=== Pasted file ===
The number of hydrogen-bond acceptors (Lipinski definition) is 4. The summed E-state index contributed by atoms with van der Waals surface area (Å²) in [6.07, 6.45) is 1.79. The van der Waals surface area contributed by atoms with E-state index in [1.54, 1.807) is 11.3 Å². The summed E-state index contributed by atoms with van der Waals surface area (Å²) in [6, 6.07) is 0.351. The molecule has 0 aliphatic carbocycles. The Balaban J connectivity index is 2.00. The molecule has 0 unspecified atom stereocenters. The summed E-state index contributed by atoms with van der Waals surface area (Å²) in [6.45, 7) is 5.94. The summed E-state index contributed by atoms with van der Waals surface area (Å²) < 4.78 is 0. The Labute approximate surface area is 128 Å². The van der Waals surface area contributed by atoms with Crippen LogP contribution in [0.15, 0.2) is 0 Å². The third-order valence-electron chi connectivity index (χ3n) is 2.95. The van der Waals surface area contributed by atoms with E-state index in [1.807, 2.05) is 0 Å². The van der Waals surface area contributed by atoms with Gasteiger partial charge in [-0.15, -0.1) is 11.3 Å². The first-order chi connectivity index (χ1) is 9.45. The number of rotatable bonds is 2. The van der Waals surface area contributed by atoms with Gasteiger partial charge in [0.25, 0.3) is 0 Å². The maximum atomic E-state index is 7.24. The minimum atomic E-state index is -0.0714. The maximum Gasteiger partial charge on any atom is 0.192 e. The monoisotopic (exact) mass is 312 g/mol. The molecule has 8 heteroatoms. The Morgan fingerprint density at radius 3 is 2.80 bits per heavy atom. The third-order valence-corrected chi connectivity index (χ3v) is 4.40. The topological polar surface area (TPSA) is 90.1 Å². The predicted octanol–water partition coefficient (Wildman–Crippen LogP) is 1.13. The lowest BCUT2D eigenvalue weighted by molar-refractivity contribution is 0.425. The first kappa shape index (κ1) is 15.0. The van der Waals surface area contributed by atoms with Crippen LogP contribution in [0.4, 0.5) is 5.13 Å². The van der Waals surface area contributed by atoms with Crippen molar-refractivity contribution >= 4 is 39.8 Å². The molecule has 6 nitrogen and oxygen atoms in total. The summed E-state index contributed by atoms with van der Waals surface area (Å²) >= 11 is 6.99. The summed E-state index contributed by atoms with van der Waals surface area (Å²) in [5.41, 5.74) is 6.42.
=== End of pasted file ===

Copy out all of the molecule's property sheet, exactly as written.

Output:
The number of hydrogen-bond acceptors (Lipinski definition) is 4. The summed E-state index contributed by atoms with van der Waals surface area (Å²) in [6.07, 6.45) is 1.79. The van der Waals surface area contributed by atoms with E-state index in [1.54, 1.807) is 11.3 Å². The summed E-state index contributed by atoms with van der Waals surface area (Å²) in [6, 6.07) is 0.351. The molecule has 0 aliphatic carbocycles. The Balaban J connectivity index is 2.00. The molecule has 0 unspecified atom stereocenters. The summed E-state index contributed by atoms with van der Waals surface area (Å²) in [6.45, 7) is 5.94. The summed E-state index contributed by atoms with van der Waals surface area (Å²) < 4.78 is 0. The Labute approximate surface area is 128 Å². The van der Waals surface area contributed by atoms with Crippen LogP contribution in [0.15, 0.2) is 0 Å². The third-order valence-electron chi connectivity index (χ3n) is 2.95. The van der Waals surface area contributed by atoms with E-state index in [1.807, 2.05) is 0 Å². The van der Waals surface area contributed by atoms with Gasteiger partial charge in [-0.15, -0.1) is 11.3 Å². The first-order chi connectivity index (χ1) is 9.45. The number of rotatable bonds is 2. The van der Waals surface area contributed by atoms with Gasteiger partial charge in [0.25, 0.3) is 0 Å². The maximum atomic E-state index is 7.24. The minimum atomic E-state index is -0.0714. The maximum Gasteiger partial charge on any atom is 0.192 e. The monoisotopic (exact) mass is 312 g/mol. The molecule has 8 heteroatoms. The Morgan fingerprint density at radius 3 is 2.80 bits per heavy atom. The third-order valence-corrected chi connectivity index (χ3v) is 4.40. The topological polar surface area (TPSA) is 90.1 Å². The predicted octanol–water partition coefficient (Wildman–Crippen LogP) is 1.13. The lowest BCUT2D eigenvalue weighted by molar-refractivity contribution is 0.425. The first kappa shape index (κ1) is 15.0. The van der Waals surface area contributed by atoms with Crippen LogP contribution in [0.4, 0.5) is 5.13 Å². The van der Waals surface area contributed by atoms with Crippen molar-refractivity contribution >= 4 is 39.8 Å². The molecule has 6 nitrogen and oxygen atoms in total. The summed E-state index contributed by atoms with van der Waals surface area (Å²) >= 11 is 6.99. The summed E-state index contributed by atoms with van der Waals surface area (Å²) in [5.41, 5.74) is 6.42.